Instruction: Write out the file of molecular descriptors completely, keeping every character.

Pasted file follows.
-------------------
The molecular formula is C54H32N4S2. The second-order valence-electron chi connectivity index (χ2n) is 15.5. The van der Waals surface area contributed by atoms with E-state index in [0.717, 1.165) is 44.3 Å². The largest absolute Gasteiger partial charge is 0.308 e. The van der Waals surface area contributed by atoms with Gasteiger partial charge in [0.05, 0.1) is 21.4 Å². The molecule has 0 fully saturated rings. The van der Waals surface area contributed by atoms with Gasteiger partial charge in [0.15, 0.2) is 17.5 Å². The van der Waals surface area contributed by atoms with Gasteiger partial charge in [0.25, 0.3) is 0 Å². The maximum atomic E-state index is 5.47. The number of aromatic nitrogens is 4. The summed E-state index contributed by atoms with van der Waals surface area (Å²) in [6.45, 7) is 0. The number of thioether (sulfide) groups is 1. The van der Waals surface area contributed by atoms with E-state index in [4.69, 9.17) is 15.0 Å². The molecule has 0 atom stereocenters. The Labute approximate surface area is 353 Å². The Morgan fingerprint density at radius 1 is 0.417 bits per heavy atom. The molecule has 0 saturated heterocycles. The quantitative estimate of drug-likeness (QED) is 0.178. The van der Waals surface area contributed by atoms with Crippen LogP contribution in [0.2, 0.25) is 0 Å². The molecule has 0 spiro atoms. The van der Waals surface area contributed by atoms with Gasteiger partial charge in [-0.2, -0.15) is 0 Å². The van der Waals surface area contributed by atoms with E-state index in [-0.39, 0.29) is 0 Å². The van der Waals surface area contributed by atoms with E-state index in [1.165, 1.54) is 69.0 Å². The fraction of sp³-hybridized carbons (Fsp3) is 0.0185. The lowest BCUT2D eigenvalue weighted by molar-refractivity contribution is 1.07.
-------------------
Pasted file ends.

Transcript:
The molecular formula is C54H32N4S2. The second-order valence-electron chi connectivity index (χ2n) is 15.5. The van der Waals surface area contributed by atoms with E-state index in [0.717, 1.165) is 44.3 Å². The largest absolute Gasteiger partial charge is 0.308 e. The van der Waals surface area contributed by atoms with Gasteiger partial charge in [0.05, 0.1) is 21.4 Å². The molecule has 0 fully saturated rings. The van der Waals surface area contributed by atoms with Gasteiger partial charge in [0.15, 0.2) is 17.5 Å². The van der Waals surface area contributed by atoms with Gasteiger partial charge in [0.25, 0.3) is 0 Å². The maximum atomic E-state index is 5.47. The number of aromatic nitrogens is 4. The summed E-state index contributed by atoms with van der Waals surface area (Å²) in [6.45, 7) is 0. The number of thioether (sulfide) groups is 1. The van der Waals surface area contributed by atoms with E-state index in [4.69, 9.17) is 15.0 Å². The molecule has 0 atom stereocenters. The Labute approximate surface area is 353 Å². The Morgan fingerprint density at radius 1 is 0.417 bits per heavy atom. The molecule has 0 saturated heterocycles. The quantitative estimate of drug-likeness (QED) is 0.178. The van der Waals surface area contributed by atoms with Crippen LogP contribution in [0.2, 0.25) is 0 Å². The molecule has 0 spiro atoms. The van der Waals surface area contributed by atoms with Gasteiger partial charge in [-0.2, -0.15) is 0 Å². The van der Waals surface area contributed by atoms with E-state index in [-0.39, 0.29) is 0 Å². The van der Waals surface area contributed by atoms with E-state index in [1.165, 1.54) is 69.0 Å². The fraction of sp³-hybridized carbons (Fsp3) is 0.0185. The lowest BCUT2D eigenvalue weighted by molar-refractivity contribution is 1.07.